Saudi-Iran Feud Poses Threat to Iraq’s Effort to Combat ISIS
Wednesday, 06
January 2016 12:27
Most analysts believe he has done a decent job of this, at least better than his predecessor, Nuri Kamal al-Maliki, who presided over discriminatory policies that alienated many Sunnis. His challenge now, as he looks north to the greater challenge of trying to retake Mosul, Iraq’s second-largest city, is to retain the support of Sunni tribes
Tensions flared last summer after Shiite forces helped oust the Islamic State from Sunni areas like the city of Tikrit. There were reports that Shiite fighters forced Sunnis from their homes and looted their property. But by contrast, Ramadi was taken by a combination of Iraqi security forces and armed Sunni fighters from the area — with the help of heavy American airstrikes, which had been less forthcoming when Iranian-backed militias led the fight in Tikrit.
Hamid al-Mutlaq, a Sunni lawmaker from Falluja, said that the success of Iraqi security forces in Ramadi was because the government had found the right force to fight for the city.
“In Anbar, we refused letting the popular mobilization groups come to work with the army and the police,” he said, using the local term for Shiite militias and referring to the province. “We asked the sons of Anbar to work with the security forces to liberate Ramadi, fearing the problems that happened elsewhere.”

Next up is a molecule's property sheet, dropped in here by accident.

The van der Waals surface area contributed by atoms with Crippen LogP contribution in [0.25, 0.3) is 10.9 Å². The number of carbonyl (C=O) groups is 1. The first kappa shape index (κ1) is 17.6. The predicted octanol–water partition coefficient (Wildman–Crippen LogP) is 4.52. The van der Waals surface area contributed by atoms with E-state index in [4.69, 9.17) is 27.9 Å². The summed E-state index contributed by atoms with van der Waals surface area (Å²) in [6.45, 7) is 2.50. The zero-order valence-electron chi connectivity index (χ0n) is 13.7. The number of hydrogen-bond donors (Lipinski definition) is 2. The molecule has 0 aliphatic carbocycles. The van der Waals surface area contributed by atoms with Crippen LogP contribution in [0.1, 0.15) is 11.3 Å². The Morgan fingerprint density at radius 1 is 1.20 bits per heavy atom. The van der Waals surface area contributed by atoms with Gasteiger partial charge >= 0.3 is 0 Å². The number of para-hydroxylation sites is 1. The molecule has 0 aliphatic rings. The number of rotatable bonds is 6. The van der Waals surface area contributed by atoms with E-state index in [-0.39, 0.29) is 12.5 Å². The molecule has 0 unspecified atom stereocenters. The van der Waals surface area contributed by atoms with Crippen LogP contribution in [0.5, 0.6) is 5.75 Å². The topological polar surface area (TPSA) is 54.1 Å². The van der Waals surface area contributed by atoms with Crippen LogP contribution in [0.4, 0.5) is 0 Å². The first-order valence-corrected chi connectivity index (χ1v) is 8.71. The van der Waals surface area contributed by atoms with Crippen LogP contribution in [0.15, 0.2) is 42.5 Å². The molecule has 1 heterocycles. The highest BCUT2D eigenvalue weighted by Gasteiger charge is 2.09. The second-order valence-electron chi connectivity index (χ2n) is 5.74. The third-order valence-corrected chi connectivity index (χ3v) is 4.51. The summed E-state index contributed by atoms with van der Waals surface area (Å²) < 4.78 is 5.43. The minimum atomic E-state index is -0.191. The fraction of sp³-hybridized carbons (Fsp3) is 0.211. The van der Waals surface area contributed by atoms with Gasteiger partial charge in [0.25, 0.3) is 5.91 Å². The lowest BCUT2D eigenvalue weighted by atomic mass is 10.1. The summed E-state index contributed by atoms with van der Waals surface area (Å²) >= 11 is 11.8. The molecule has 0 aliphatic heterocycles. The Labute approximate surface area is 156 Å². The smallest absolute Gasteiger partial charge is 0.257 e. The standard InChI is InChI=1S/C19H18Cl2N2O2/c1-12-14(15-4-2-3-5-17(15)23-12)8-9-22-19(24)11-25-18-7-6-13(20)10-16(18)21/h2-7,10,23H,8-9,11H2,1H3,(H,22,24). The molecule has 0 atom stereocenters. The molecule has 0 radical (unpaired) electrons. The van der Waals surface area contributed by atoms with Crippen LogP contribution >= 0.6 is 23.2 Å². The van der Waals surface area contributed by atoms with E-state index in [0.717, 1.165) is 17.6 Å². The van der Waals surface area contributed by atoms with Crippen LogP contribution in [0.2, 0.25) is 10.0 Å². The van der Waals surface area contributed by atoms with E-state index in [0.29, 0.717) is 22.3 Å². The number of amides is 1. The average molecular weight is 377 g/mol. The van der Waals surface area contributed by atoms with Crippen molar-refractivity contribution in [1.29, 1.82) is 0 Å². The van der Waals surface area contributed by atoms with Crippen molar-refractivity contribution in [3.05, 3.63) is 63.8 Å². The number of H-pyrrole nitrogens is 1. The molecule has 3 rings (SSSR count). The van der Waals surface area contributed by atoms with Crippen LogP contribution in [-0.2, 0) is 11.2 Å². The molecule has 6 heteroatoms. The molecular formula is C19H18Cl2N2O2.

He said that rising sectarian tensions in the region were not good for the fight against the Islamic State, which has appealed for recruits and support by characterizing Shiites as the enemy.
This tension pulls apart the unity that we need to fight ISIS,” he said.

At the same time, Zaid al-Ali, a lecturer and fellow at Princeton University and the author of “The Struggle for Iraq’s Future,” said the specifics of the Saudi-Iran split would have relatively little effect on Iraqis.

Iraqi history has left Saudi Arabia with a more complicated relationship with Iraq’s Sunnis than it has with its sectarian brethren in other Arab countries.
“The Saudis consider Iraqi Sunnis to be republican agitators, and the Iraqi Sunnis don’t really like the Saudis either,” he added. “Although some are happy to take their money.”